Moscow’s traditional Balkan ally says the text of resolution ‘does not mention any sanctions’ and that it is important to condemn attacks on the territorial integrity of any UN member state.

Serbia Backs UN Resolution Condemning Russian Attack on Ukraine

Serbian permanent representative Nemanja Stevanovic during the speech in UN General Assembly. Screenshot:

Russia’s traditional Balkan ally Serbia voted in favour of Wednesday’s UN General Assembly resolution, condemning its attack on Ukraine, despite longstanding ties between Moscow and Belgrade.

Serbia’s UN permanent representative, Nemanja Stevanovic, said his country was “committed to observing the principles of territorial integrity and political independence of states”.

“Just like it is committed to preserving the sovereignty and integrity of its own territory, the Republic of Serbia likewise advocates respect for the territorial integrity of other sovereign nations and, regardless of not agreeing with all formulations stated in the resolution, we will vote in favour of the resolution,” Stevanovic said ahead of the vote.

The vote was 141 in favour, 5 against and 35 abstentions.

China abstained and Russia, Syria, North Korea, Eritrea and Belarus voted against the resolution. While General Assembly resolutions are non-binding, they carry political weight.

In his address after the UN session, Serbian President Aleksandar Vucic said Serbia had faced a dilemma, given its experience of being attacked in 1999 by NATO over the conflict in the then province of Kosovo.

“Serbia is facing enormous pressure in which the question is not whether you can endure something as an individual or not, but if you are faced with the fact that few people want to hear your arguments – what happened in ‘99 [when NATO bombed Yugoslavia], then you know how difficult our position is,” he said.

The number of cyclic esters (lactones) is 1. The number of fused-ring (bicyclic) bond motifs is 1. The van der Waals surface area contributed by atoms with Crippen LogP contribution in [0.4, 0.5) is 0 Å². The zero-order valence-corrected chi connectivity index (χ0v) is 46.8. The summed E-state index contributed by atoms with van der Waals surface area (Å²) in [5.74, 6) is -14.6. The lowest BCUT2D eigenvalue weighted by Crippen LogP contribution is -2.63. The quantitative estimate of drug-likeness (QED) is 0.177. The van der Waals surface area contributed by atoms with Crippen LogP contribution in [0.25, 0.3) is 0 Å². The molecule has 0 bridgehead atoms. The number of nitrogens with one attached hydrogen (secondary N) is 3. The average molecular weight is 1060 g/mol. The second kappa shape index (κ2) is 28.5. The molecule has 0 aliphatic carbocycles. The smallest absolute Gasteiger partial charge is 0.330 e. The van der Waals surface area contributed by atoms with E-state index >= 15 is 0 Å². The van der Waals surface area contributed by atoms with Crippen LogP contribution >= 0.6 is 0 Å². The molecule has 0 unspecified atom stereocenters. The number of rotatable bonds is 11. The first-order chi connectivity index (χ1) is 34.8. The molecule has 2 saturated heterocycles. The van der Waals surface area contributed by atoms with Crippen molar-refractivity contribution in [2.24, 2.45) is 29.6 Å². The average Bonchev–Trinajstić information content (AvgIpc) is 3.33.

He added: “We explained [before the vote] that this is not the first war and the first conflict and the first attack on the territory of modern Europe, … [but] the text does not mention any sanctions, and it is very important that we condemn the collapse of the territorial integrity of any [UN] member state.”

All other Southeast European countries voted in favour of the UN resolution.

Besides its strong ties with Russia – which opposed NATO’s air war against Serbia in 1999 – Serbia relies heavily for energy on Moscow.

Like Serbia, Russia does not recognise the independence of Kosovo, and, as Moscow holds veto powers as a permanent member of the UN Security Council, it can block Kosovo from joining the UN.

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